Lucid Culture


CD Review: The Joris Teepe Big Band – We Take No Prisoners

The album title may be a boast, but this is adrenalizing stuff. The Joris Teepe Big Band came about when the Dutch-American bassist found himself commissioned to write for the North Netherlands Symphony Orchestra. Word got out, and he was invited to do a guest spot with the Bucharest Radio Big Band. Scaling down the orchestral arrangements to fit a seventeen-piece big band, he discovered he had something and this is the result. As befits a large ensemble, the compositions are long, ablaze with light, color and energy. Smooth jazz, it’s not. Teepe’s greatest strength is an ear for a hook: as complex and ornate as many of his charts are, he knows that hooks are simple and direct. With considerable exuberance, the group shoots straight for the mark and hits it every time.

The fast swing number that opens the album, Flight 643 begins with an almost dixieland flourish and keeps going, sax driving a Coltrane-esque descending progression into a big blazing crescendo and variations, ruminative piano against incisive bass and drums back up into the big arrangement. The title track opens with a scurrying rhythm, piano climbing and establishing an ambitious mood into one of those characteristic big hooks that works itself into another, even louder descending riff, and then an intriguingly shifting series of permutations. Even more ambitious, Peace on Earth has the orchestra echoing two guitar passages: warmly lyrical wah-wah in the opening section swirled around by the reeds, later the horns maintaining the intensity of a fiery, distorted guitar interlude, passing it off to Peter Brainin on sax who brings it all the way up.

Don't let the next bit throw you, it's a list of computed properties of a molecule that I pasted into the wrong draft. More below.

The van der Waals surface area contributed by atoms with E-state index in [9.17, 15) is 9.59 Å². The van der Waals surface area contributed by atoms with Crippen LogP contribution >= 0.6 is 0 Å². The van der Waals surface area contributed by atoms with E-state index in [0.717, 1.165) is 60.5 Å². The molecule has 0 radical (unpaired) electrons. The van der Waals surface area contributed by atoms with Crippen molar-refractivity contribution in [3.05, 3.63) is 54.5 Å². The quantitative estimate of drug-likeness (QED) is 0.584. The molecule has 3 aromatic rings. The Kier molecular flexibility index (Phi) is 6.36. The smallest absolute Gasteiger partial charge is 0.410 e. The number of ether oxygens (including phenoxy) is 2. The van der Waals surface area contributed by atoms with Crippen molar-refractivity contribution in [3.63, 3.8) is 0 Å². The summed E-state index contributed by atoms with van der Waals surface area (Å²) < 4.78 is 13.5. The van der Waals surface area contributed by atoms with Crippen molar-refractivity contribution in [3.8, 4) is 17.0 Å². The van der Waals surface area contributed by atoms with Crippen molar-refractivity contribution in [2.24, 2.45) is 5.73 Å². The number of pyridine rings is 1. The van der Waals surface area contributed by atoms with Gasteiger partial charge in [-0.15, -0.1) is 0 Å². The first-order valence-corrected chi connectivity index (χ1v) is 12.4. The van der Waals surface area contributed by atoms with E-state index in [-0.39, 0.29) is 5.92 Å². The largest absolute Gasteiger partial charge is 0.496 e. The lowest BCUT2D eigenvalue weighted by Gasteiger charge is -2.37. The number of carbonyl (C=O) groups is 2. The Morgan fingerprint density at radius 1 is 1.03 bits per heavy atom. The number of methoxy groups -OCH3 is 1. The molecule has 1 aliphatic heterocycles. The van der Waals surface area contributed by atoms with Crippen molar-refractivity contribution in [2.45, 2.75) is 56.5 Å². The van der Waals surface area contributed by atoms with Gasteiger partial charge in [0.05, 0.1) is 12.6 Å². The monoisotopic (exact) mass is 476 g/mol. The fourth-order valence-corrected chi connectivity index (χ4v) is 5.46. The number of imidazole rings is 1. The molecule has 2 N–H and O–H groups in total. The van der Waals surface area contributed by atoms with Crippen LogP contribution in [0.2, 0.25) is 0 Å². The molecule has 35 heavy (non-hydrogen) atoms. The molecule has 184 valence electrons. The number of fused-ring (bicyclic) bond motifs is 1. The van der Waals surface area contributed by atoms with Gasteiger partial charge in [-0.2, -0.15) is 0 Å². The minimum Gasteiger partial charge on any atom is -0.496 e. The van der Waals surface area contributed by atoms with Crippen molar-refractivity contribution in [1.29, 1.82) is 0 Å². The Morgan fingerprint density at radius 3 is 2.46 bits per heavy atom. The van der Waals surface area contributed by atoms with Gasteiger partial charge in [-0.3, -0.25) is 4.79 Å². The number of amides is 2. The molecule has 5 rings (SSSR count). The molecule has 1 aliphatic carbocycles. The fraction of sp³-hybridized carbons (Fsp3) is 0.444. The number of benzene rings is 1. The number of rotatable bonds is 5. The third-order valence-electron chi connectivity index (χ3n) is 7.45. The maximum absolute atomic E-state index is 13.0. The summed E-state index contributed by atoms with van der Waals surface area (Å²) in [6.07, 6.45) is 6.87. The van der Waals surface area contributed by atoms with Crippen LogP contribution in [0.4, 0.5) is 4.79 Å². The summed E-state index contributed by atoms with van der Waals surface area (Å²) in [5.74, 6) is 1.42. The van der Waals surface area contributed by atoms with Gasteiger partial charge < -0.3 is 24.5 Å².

Interestingly, the best song on the album is the quietest. With its lush, Gil Evans-style chart, Almost Lucky is strikingly slow and atmospheric, working up a big, towering four-note classical phrase. Finally, Teepe takes a solo mid-song and instead of cutting loose, he makes every judicious, careful note count, returning behind the curtain nonchalantly as the horns swell. The most retro track here is It Is Peculiar, with its catchy, bluesy swing and an ebullient trumpet solo from John Eckert. The cd wraps up with the big swinging Basie-esque epic, The Princess and the Monster, a clever narrative as well as a showcase for some sailing Don Braden sax work and later Jon Davis’ vividly lyrical piano. Teepe plays frequently in town: watch this space.

September 6, 2009 - Posted by | Music, music, concert, review, Reviews | , , , , , , , , , , , , , , , ,

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